Fermilab TodayTuesday, January 11, 2005  
Calendar
Tuesday, January 11
11:00 a.m. Research Techniques Seminar - Curia II
Speaker: T. Matsumoto, Tokyo Metropolitan University
Title: Particle Identification at Belle: Present Status and Upgrade Plan
3:30 p.m. DIRECTOR'S COFFEE BREAK - 2nd Flr X-Over
THERE WILL BE NO ACCELERATOR PHYSICS AND TECHNOLOGY SEMINAR TODAY

Wednesday, January 12
11:00 a.m. Fermilab ILC R&D Meeting - 1 West
Speaker: W. Cooper, Fermilab
Title: A Silicon Tracker for ILC
12:00 p.m. Wellness Works Brown Bag Seminar - Curia II
Speaker: W. Hallow, Midwest Center for Sleep Disorders
Title: Getting a Better Night's Sleep
3:30 p.m. DIRECTOR'S COFFEE BREAK - 2nd Flr X-Over
4:00 p.m. Fermilab Colloquium - 1 West
Speaker: J. Kakalios, University of Minnesota
Title: The Uncanny Physics of Superhero Comic Books

Cafeteria
Tuesday, January 11
Golden Broccoli & Cheese
Hickory Smoked BBQ Pork $4.75
Japanese Breaded Pork Cutlet $3.75
Hawaiian Marinated Chicken w/ Grilled Pineapple $3.75
Toasted Almond Chicken Salad on Low Carb Bread $4.75
Supreme Baked Pizza $2.75
Chicken Fajita Tacos $4.75

Wilson Hall Cafe Menu
Chez Leon will be closed through January and February

Weather
Weather Wintry Mix 36º/36º

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Secon Level 3

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DOE Website Helps Lower Energy Bills
To help consumers grapple with ever-increasing energy costs, the Department of Energy has launched a new website with tips on how to save money by developing smart energy habits. The site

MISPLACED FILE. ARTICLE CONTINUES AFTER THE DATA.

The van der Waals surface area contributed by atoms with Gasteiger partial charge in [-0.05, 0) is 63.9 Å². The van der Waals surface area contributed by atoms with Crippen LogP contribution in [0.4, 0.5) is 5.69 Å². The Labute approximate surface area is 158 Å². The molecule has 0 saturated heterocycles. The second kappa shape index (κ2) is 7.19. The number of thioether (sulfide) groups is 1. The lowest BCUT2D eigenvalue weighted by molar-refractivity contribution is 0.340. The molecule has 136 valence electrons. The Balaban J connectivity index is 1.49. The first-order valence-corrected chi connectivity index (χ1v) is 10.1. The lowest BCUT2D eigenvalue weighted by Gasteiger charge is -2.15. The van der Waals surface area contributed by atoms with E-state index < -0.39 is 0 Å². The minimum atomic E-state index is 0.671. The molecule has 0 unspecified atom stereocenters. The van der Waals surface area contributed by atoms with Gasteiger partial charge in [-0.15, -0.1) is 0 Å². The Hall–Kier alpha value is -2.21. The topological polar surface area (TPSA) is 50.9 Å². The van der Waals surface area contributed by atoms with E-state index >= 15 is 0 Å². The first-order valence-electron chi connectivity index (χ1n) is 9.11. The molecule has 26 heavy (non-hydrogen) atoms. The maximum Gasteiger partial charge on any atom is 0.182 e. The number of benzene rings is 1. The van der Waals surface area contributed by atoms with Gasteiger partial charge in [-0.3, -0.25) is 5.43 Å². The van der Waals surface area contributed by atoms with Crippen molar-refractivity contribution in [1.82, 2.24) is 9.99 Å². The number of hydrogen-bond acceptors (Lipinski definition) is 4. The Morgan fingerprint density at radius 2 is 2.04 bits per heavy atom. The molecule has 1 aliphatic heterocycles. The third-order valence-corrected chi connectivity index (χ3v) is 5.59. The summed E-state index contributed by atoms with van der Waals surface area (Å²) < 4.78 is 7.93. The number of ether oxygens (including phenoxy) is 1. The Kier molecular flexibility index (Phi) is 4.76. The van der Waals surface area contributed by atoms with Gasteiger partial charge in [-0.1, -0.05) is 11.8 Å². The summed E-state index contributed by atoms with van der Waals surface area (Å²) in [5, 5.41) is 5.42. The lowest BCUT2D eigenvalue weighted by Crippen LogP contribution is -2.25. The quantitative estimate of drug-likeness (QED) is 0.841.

Energy
serves as a consumer-friendly portal to detailed energy saving information, such as where to shop for Energy Star appliances, finding the cheapest gas stations, and fuel efficiency comparisons of the latest vehicles.

Notes from the December UEC Meeting
At the December UEC meeting, plans for the upcoming Users' Meeting and trip to Washington DC were
Trischuk
UEC Chair Bill Trischuk
discussed. Two surveys, one on the quality of life at Fermilab, the other on issues for non-US users and visas, were finalized and prepared for distribution. Fermilab Director Mike Witherell reported on the first ILC collaboration meeting at KEK, in Tsukuba, Japan, as well as Fermilab's involvement in the effort. Director of Public Affairs Judy Jackson provided an overview of the public outreach program at Fermilab. Steve Geer presented the physics program at a future Fermilab-based Proton Driver.